That evening, as Lauren and Angel were getting the kids ready for bed, the doorbell rang again. As Nala and I both barked excitedly, Nick hurried to answer the door, only half-expecting it to be his other sister, Bobbie Jean.
Though they had barely spoken in the almost eight years since their little sister Leslie had died, he had extended an invitation to BJ to join the rest of the Carter kids for the holidays. She hadn’t immediately said yes, though she hadn’t given him a definite “no” either. The last he’d heard, it all depended on whether or not she could find a way to get herself and her daughter to Las Vegas from their home in Florida, as she claimed she no longer had a car. When Nick had offered to fly her out, she had flat-out refused. “I’m an independent woman, Nick; I don’t need your charity. I make my own way in the world,” she’d told him with pride.
When he opened the door, Nick found not BJ, but one of the “elves” he had hired to help with Santa’s workshop, an elderly woman named Mildred. Mildred was one of the original Vegas showgirls, having performed in the long-running Lido de Paris revue when it opened at the Stardust Casino in 1958. Now ninety-one, Mildred hadn’t danced onstage in many years, but as her late husband had squandered away their retirement savings at the Blackjack tables just before his death, leaving her destitute, she was desperate for work. She reminded Nick of his grandmother, if his grandmother had worn bedazzled bras and elaborate, ostrich feather headdresses.
“Hi, Mildred!” Nick exclaimed warmly, as he ushered her inside. “What brings you here?”
“Just dropping off some gifts for the children,” Mildred replied, her wrinkled face barely visible above the pile of wrapped boxes in her arms.
“Oh, Mildred… you know, you shouldn’t have done that,” said Nick, as he took the packages from her. He handed them to Aaron, who had come to see who was at the door.
“Oh, dear,” Mildred fretted. “Did I break wind?”
Nick snickered. “Did the room clear out, Mildred? I mean presents - you shouldn’t have brought presents. We’re not delivering them this year, remember?”
“Um, Nick?” said Aaron, frowning down at the boxes he was holding.
“In the garage, Aaron,” Nick told him. Turning back to the old woman, he added, “Mildred, why don’t you stay for a cup of hot chocolate so you can warm up some? It’s cold out there.”
“It sure is,” agreed Mildred, shivering. She wasn’t exactly dressed for the weather. The skirt of her skimpy, red, sequined elf costume stopped at mid-thigh, and the fishnet stockings she wore beneath it offered no warmth. The bare skin above her waist had broken out in goosebumps, and the nipples on her saggy breasts stood erect underneath the snowflake pasties she’d put over them.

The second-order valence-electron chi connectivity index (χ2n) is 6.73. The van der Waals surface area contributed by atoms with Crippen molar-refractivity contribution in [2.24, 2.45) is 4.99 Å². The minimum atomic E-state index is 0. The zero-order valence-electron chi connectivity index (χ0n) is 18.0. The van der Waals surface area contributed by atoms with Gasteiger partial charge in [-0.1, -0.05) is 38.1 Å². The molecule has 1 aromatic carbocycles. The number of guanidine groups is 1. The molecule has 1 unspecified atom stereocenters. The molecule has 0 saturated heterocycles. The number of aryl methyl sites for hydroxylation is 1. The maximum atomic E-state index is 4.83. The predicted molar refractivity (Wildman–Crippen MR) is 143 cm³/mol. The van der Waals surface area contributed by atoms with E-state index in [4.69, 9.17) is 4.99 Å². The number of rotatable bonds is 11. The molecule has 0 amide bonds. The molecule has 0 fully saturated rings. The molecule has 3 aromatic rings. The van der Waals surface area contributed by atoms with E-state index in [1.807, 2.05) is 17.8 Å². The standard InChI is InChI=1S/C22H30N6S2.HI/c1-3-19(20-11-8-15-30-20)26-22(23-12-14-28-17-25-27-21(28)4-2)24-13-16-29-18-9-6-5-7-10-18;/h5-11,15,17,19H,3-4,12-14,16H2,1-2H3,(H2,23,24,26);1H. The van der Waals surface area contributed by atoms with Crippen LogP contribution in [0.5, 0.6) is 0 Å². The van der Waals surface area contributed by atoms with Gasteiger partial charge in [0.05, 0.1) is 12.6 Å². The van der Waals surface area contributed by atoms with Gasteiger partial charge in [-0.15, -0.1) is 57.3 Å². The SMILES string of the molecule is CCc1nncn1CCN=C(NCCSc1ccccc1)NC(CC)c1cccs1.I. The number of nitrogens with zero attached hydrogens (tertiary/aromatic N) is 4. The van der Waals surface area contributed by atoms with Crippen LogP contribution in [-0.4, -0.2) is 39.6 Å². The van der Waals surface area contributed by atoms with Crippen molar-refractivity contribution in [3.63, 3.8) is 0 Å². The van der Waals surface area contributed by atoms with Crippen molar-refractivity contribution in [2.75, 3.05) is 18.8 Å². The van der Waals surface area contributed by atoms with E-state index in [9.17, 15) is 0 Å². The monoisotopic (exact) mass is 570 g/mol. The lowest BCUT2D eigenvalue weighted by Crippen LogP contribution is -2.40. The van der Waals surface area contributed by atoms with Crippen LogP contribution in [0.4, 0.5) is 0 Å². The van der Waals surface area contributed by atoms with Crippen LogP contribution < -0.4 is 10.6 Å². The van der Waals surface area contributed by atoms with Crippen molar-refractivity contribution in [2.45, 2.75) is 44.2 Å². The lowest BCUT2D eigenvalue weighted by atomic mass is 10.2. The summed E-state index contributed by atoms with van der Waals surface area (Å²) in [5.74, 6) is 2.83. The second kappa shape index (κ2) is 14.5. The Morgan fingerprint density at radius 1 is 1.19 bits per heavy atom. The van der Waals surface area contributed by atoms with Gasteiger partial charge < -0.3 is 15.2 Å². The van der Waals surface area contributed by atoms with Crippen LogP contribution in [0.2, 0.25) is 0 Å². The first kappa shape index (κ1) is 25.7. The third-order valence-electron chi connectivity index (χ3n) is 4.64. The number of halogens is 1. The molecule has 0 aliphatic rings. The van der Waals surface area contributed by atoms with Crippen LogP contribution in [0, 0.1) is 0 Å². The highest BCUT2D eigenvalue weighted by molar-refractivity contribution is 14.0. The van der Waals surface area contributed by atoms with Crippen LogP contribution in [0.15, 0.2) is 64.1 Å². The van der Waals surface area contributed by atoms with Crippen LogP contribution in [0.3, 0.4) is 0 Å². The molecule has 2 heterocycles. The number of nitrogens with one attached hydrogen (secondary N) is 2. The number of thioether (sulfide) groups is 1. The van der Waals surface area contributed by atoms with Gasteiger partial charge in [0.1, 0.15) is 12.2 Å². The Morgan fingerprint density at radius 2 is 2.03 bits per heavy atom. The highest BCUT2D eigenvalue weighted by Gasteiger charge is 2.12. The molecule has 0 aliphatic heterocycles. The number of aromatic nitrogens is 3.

Once a showgirl, always a showgirl, thought Nick, shaking his head, as he escorted her into the living room.
When he went to the kitchen to make Mildred a cup of cocoa, Aaron was waiting for him. “Nick?” he said again, still holding one of the boxes.
“What?” asked Nick, as he got a mug out of the cupboard.
“This box is meowing.”
Nick frowned. “Let me see it.” Aaron handed him the box, and he gave it a shake. Sure enough, he could hear something howling inside it. “She wrapped up her damn cat,” he said, shaking his head.
Aaron’s eyes widened. “Why would somebody wrap up a cat in a box?”
“She gets confused, Aaron,” Nick sighed, setting the box down on the floor. “She’s old. She doesn’t have much money, so she takes things from around the house, wraps them up, and gives them away as presents.” He poured milk into the mug and put it in the microwave to heat it.
“Wow…” Aaron shook his head in disbelief. “You need to hire better help, bro.”
“Be nice, or you’ll end up on my Naughty list,” warned Nick with a wink.
While Aaron went to unwrap the cat, Nick added cocoa mix to the mug of warm milk and carried it over to Mildred, who was sitting on the couch. “Here you go, sweetheart,” he said as he handed it to her.
“Oh my, aren’t you a dear? Thank you very much!” replied Mildred, taking a sip.
After a while, Aaron wandered back into the room. “What did you do with the cat?” Nick whispered, while Mildred was distracted by drinking her cocoa.
“Put it in her car,” Aaron muttered back. Giving Mildred a sideways glance, he added, “Isn’t she kinda old to be driving?”
Mildred must have heard him because she suddenly set her mug down on the coffee table. “You know, on second thought... I really can’t stay,” she said, starting to get up.
“But, baby, it’s cold outside,” Nick protested, grabbing her arm as he glared at Aaron.
“I’ve got to go away,” added Mildred, rising again.
“Baby, it’s cold outside,” repeated Nick, coaxing her back down.
“This evening has been…”